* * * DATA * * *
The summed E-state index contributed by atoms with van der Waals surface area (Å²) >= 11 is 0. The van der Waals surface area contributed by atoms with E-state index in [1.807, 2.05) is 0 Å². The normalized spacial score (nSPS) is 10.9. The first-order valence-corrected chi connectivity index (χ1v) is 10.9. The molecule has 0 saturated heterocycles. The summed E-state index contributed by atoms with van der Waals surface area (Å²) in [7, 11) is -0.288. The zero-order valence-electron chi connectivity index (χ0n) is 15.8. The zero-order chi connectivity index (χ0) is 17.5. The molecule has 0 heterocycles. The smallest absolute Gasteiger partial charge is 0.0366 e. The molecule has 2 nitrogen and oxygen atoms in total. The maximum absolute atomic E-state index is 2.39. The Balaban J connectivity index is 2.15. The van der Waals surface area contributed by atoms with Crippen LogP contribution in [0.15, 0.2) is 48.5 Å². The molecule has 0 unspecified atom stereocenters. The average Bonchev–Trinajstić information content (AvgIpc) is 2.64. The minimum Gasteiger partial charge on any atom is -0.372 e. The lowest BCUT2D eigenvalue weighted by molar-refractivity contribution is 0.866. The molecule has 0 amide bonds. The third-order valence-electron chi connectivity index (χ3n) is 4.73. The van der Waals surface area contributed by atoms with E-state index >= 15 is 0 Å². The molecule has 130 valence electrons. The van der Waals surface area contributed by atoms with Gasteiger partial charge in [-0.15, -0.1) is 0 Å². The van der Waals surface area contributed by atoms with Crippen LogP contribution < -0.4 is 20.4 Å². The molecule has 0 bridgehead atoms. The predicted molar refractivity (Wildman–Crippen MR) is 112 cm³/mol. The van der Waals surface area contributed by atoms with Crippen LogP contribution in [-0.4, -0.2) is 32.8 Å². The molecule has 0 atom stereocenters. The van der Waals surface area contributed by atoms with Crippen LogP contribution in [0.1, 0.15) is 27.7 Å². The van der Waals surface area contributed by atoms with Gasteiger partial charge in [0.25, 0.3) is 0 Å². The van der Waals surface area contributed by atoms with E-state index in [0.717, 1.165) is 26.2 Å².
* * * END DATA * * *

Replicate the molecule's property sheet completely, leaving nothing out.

The summed E-state index contributed by atoms with van der Waals surface area (Å²) >= 11 is 0. The van der Waals surface area contributed by atoms with E-state index in [1.807, 2.05) is 0 Å². The normalized spacial score (nSPS) is 10.9. The first-order valence-corrected chi connectivity index (χ1v) is 10.9. The molecule has 0 saturated heterocycles. The summed E-state index contributed by atoms with van der Waals surface area (Å²) in [7, 11) is -0.288. The zero-order valence-electron chi connectivity index (χ0n) is 15.8. The zero-order chi connectivity index (χ0) is 17.5. The molecule has 0 heterocycles. The smallest absolute Gasteiger partial charge is 0.0366 e. The molecule has 2 nitrogen and oxygen atoms in total. The maximum absolute atomic E-state index is 2.39. The Balaban J connectivity index is 2.15. The van der Waals surface area contributed by atoms with Crippen LogP contribution in [0.15, 0.2) is 48.5 Å². The molecule has 0 unspecified atom stereocenters. The average Bonchev–Trinajstić information content (AvgIpc) is 2.64. The minimum Gasteiger partial charge on any atom is -0.372 e. The lowest BCUT2D eigenvalue weighted by molar-refractivity contribution is 0.866. The molecule has 0 amide bonds. The third-order valence-electron chi connectivity index (χ3n) is 4.73. The van der Waals surface area contributed by atoms with E-state index >= 15 is 0 Å². The molecule has 130 valence electrons. The van der Waals surface area contributed by atoms with Gasteiger partial charge in [-0.15, -0.1) is 0 Å². The van der Waals surface area contributed by atoms with Crippen LogP contribution < -0.4 is 20.4 Å². The molecule has 0 bridgehead atoms. The predicted molar refractivity (Wildman–Crippen MR) is 112 cm³/mol. The van der Waals surface area contributed by atoms with Crippen LogP contribution in [-0.4, -0.2) is 32.8 Å². The molecule has 0 atom stereocenters. The van der Waals surface area contributed by atoms with Crippen LogP contribution in [0.1, 0.15) is 27.7 Å². The van der Waals surface area contributed by atoms with Gasteiger partial charge in [0.25, 0.3) is 0 Å². The van der Waals surface area contributed by atoms with E-state index in [0.717, 1.165) is 26.2 Å².